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The 2002 reunion of Boston's Mission of Burma could easily be lumped into the slew of post-millennial indie and punk regroupings that have taken place over the past 7 years - The Pixies, Gang of Four, Shellac, Slint, et al. But there's something different going on here. This is a band of once groundbreaking post-punk musicians turned average Joes who, in their own words, are really unsure of why they decided to regroup. It can't be for the money (although they're certainly making some off the band now, it ain't Pixies money). And it definitely doesn't seem to be for the fame (although they seem to be slightly dazed and amazed by the adoration they begin to receive again). And they haven't stopped with just playing live shows - they've also recorded two well-received records over the past 5 years for Matador. This new DVD, named after one of their classic songs and directed by David Kleiler, Jr. and Jeff Iwanicki, chronicles the band's reunion as well as its early years, through extensive interviews with the members and affiliated fans and musicians.
The 19 years leading up to the decision to play together again have seen varying levels of success for Mission of Burma's members. Bass player Clint Conley has found a career as a Boston-area TV producer and self-described "suburban dad," while drummer Peter Prescott is a buyer for a Boston record shop, who admits that he could definitely use the money they might receive from regrouping. Guitar player Roger Miller, whose tinnitus was the main impetus for ending the band at the height of its success, still wears his rifle-range earmuffs when performing live, and Bob Weston (Shellac) has joined in the place of Martin Swope to handle tape loop manipulations. All of them are initially concerned about this reunion, wondering whether those who only know one or two seminal songs will tolerate hearing an hour long set worth of material. But as their sold-out shows seem to indicate, the masses are ready, willing and able.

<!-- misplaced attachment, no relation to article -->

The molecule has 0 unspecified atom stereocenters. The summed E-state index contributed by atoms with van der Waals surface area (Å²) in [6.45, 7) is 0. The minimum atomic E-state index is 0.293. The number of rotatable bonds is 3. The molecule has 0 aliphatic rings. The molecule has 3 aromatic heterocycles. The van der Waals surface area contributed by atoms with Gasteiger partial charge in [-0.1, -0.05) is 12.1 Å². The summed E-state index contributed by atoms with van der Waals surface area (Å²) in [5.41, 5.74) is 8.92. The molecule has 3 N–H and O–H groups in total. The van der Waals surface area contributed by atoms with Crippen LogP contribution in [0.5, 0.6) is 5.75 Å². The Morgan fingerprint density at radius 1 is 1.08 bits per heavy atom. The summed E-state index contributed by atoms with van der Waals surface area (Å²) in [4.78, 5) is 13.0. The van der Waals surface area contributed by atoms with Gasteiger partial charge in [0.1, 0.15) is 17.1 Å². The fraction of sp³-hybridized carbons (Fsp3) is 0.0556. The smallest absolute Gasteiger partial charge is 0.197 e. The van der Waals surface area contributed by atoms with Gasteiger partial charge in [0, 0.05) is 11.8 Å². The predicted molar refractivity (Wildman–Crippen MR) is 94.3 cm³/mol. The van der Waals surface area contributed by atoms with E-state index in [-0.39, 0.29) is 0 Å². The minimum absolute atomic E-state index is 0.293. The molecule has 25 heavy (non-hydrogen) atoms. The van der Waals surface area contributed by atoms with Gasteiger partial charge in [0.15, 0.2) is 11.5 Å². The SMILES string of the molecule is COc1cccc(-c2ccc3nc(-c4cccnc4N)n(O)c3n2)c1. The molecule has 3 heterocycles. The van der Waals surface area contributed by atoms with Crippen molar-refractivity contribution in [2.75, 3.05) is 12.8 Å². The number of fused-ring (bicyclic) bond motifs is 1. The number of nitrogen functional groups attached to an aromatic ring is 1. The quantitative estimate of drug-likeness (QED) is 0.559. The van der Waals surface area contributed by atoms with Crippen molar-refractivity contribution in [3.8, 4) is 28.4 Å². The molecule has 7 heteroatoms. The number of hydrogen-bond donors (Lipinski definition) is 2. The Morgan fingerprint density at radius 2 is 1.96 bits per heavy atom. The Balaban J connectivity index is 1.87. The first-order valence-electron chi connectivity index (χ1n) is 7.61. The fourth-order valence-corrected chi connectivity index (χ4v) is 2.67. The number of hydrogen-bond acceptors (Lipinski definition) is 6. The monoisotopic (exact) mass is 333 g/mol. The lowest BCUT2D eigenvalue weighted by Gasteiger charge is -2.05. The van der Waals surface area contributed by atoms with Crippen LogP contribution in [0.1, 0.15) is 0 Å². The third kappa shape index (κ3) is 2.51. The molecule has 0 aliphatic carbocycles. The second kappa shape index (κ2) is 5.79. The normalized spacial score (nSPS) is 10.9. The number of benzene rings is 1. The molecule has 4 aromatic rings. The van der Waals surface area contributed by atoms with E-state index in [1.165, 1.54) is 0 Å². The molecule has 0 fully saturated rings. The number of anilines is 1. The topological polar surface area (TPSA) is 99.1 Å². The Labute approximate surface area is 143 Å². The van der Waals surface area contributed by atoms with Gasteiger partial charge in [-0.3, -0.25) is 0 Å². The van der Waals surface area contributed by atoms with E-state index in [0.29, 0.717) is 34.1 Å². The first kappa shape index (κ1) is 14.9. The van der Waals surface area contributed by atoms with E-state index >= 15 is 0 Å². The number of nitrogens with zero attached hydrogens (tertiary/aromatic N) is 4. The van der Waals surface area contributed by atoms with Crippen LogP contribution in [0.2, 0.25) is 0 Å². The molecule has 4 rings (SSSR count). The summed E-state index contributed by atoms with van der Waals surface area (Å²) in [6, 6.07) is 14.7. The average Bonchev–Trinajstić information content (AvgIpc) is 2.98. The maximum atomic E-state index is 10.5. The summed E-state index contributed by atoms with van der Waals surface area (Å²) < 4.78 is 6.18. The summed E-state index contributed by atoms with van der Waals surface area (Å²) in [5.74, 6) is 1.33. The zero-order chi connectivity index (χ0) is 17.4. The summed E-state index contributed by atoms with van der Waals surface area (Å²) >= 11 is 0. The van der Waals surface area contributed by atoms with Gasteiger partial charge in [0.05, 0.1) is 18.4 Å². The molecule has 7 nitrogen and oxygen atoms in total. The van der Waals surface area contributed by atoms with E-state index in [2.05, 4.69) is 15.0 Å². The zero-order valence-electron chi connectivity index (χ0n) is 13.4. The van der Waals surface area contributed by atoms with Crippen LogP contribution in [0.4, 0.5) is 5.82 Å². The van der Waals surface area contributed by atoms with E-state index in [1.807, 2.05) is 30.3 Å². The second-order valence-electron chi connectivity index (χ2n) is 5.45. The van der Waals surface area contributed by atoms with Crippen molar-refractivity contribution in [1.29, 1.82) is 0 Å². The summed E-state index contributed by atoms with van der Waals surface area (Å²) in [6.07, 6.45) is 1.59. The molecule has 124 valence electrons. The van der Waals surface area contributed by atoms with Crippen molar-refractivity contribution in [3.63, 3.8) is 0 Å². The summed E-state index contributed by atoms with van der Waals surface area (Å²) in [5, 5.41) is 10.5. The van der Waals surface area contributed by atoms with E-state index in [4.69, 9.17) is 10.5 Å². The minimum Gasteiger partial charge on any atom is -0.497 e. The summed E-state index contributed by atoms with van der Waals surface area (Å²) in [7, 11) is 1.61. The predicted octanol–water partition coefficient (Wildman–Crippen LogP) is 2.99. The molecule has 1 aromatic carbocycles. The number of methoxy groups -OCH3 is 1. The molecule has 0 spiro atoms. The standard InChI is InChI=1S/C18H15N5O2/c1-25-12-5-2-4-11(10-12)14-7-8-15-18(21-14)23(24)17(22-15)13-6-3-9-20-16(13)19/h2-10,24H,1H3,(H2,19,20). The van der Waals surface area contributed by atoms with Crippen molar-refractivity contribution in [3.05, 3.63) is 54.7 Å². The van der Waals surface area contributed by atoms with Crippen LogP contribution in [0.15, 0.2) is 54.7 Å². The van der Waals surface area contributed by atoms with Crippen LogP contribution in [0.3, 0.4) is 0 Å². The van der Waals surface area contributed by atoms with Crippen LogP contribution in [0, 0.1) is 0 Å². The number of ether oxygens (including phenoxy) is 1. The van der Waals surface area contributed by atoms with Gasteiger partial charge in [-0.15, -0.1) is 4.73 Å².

"How can you not do a lame version of what you did when you were 20 years younger?" wonders Prescott. The key for the band seems to be the ability to sound almost identical to how it did in the early '80s, which the extensive live performance footage on the DVD proves they can do. Interviews included range from Moby, who covered "That's When I Reach for My Revolver," to fans who couldn't get into shows, to Conley's young daughter, who thinks the music sounds kind of "weird." This well-constructed film is both a diary of and a tribute to Mission of Burma, a band that still manages to infuse its presence and music with a punk rock attitude, while all the members have advanced well into middle age. A great moment captured by the cameras comes near the end, as an all-star lineup takes the stage at NYC's Irving Plaza, consisting of members of Versus, Gang of Four, Sonic Youth, and Yo La Tengo, to perform a classic song. MOB is still vibrant, still crucial, and this competent production works both as an intro and a testament to the band's staying power. SEE ALSO: www.notaphotograph.com
Jonah Flicker writes, lives, drinks, eats, and consumes music in New York, via Los Angeles. He once received a fortune in a fortune cookie that stated the following: "Soon, a visitor shall delight you." He's still waiting.
See other articles by Jonah Flicker.
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